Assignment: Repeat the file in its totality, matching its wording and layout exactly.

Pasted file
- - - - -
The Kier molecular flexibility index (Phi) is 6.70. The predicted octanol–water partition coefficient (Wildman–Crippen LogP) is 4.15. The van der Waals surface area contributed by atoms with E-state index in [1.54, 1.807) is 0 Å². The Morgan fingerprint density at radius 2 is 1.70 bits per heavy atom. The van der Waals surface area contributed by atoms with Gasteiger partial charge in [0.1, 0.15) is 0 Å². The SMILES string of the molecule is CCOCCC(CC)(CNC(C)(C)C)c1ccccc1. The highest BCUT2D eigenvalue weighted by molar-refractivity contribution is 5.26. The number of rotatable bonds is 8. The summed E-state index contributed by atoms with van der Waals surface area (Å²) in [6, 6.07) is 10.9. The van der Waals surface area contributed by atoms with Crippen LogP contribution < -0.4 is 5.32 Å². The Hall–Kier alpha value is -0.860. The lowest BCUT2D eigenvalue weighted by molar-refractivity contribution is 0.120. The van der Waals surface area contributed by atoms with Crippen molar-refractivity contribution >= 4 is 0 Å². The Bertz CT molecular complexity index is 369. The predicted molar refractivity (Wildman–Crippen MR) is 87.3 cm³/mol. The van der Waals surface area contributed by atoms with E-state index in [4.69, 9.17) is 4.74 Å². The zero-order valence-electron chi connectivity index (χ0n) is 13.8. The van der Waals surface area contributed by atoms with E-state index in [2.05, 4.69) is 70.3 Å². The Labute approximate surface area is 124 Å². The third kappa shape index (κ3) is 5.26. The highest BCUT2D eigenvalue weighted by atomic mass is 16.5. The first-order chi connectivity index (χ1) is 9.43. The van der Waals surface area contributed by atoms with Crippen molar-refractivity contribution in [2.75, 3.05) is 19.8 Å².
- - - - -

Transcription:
The Kier molecular flexibility index (Phi) is 6.70. The predicted octanol–water partition coefficient (Wildman–Crippen LogP) is 4.15. The van der Waals surface area contributed by atoms with E-state index in [1.54, 1.807) is 0 Å². The Morgan fingerprint density at radius 2 is 1.70 bits per heavy atom. The van der Waals surface area contributed by atoms with Gasteiger partial charge in [0.1, 0.15) is 0 Å². The SMILES string of the molecule is CCOCCC(CC)(CNC(C)(C)C)c1ccccc1. The highest BCUT2D eigenvalue weighted by molar-refractivity contribution is 5.26. The number of rotatable bonds is 8. The summed E-state index contributed by atoms with van der Waals surface area (Å²) in [6, 6.07) is 10.9. The van der Waals surface area contributed by atoms with Crippen LogP contribution < -0.4 is 5.32 Å². The Hall–Kier alpha value is -0.860. The lowest BCUT2D eigenvalue weighted by molar-refractivity contribution is 0.120. The van der Waals surface area contributed by atoms with Crippen molar-refractivity contribution >= 4 is 0 Å². The Bertz CT molecular complexity index is 369. The predicted molar refractivity (Wildman–Crippen MR) is 87.3 cm³/mol. The van der Waals surface area contributed by atoms with E-state index in [4.69, 9.17) is 4.74 Å². The zero-order valence-electron chi connectivity index (χ0n) is 13.8. The van der Waals surface area contributed by atoms with E-state index in [2.05, 4.69) is 70.3 Å². The Labute approximate surface area is 124 Å². The third kappa shape index (κ3) is 5.26. The highest BCUT2D eigenvalue weighted by atomic mass is 16.5. The first-order chi connectivity index (χ1) is 9.43. The van der Waals surface area contributed by atoms with Crippen molar-refractivity contribution in [2.75, 3.05) is 19.8 Å².